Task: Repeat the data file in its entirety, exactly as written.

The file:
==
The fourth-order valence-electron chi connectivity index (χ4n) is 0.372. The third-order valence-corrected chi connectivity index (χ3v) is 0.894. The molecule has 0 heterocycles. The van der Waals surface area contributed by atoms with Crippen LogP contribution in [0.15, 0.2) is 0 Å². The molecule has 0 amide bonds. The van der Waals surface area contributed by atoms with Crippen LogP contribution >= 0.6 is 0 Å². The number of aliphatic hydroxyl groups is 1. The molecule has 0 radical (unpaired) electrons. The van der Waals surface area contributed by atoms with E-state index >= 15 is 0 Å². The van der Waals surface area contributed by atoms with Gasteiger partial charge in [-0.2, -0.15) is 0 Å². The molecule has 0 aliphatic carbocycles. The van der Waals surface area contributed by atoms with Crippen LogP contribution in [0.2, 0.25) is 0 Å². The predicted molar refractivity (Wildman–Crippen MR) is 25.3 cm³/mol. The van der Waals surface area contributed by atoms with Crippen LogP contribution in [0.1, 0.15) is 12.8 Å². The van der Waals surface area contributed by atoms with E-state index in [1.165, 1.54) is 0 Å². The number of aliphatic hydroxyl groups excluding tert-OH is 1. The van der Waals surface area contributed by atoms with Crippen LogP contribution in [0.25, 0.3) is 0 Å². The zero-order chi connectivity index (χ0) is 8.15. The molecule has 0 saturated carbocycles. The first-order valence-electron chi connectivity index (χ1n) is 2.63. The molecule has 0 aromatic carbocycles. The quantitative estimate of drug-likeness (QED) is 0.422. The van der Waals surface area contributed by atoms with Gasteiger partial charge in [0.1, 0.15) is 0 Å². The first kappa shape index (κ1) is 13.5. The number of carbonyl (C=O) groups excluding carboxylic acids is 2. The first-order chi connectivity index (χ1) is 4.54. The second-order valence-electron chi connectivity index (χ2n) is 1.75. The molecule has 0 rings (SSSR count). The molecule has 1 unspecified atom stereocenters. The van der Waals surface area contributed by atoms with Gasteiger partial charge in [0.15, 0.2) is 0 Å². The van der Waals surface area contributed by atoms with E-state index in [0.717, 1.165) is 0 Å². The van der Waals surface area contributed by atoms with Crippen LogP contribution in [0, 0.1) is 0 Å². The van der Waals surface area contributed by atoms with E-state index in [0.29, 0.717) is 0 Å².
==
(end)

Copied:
The fourth-order valence-electron chi connectivity index (χ4n) is 0.372. The third-order valence-corrected chi connectivity index (χ3v) is 0.894. The molecule has 0 heterocycles. The van der Waals surface area contributed by atoms with Crippen LogP contribution in [0.15, 0.2) is 0 Å². The molecule has 0 amide bonds. The van der Waals surface area contributed by atoms with Crippen LogP contribution >= 0.6 is 0 Å². The number of aliphatic hydroxyl groups is 1. The molecule has 0 radical (unpaired) electrons. The van der Waals surface area contributed by atoms with E-state index >= 15 is 0 Å². The van der Waals surface area contributed by atoms with Gasteiger partial charge in [-0.2, -0.15) is 0 Å². The molecule has 0 aliphatic carbocycles. The van der Waals surface area contributed by atoms with Crippen LogP contribution in [0.2, 0.25) is 0 Å². The predicted molar refractivity (Wildman–Crippen MR) is 25.3 cm³/mol. The van der Waals surface area contributed by atoms with Crippen LogP contribution in [0.1, 0.15) is 12.8 Å². The van der Waals surface area contributed by atoms with E-state index in [1.165, 1.54) is 0 Å². The number of aliphatic hydroxyl groups excluding tert-OH is 1. The van der Waals surface area contributed by atoms with Crippen LogP contribution in [0.25, 0.3) is 0 Å². The zero-order chi connectivity index (χ0) is 8.15. The molecule has 0 saturated carbocycles. The first-order valence-electron chi connectivity index (χ1n) is 2.63. The molecule has 0 aromatic carbocycles. The quantitative estimate of drug-likeness (QED) is 0.422. The van der Waals surface area contributed by atoms with Gasteiger partial charge in [0.1, 0.15) is 0 Å². The first kappa shape index (κ1) is 13.5. The number of carbonyl (C=O) groups excluding carboxylic acids is 2. The first-order chi connectivity index (χ1) is 4.54. The second-order valence-electron chi connectivity index (χ2n) is 1.75. The molecule has 0 rings (SSSR count). The molecule has 1 unspecified atom stereocenters. The van der Waals surface area contributed by atoms with Gasteiger partial charge in [0.15, 0.2) is 0 Å². The van der Waals surface area contributed by atoms with E-state index in [0.717, 1.165) is 0 Å². The van der Waals surface area contributed by atoms with Crippen LogP contribution in [0, 0.1) is 0 Å². The van der Waals surface area contributed by atoms with E-state index in [0.29, 0.717) is 0 Å².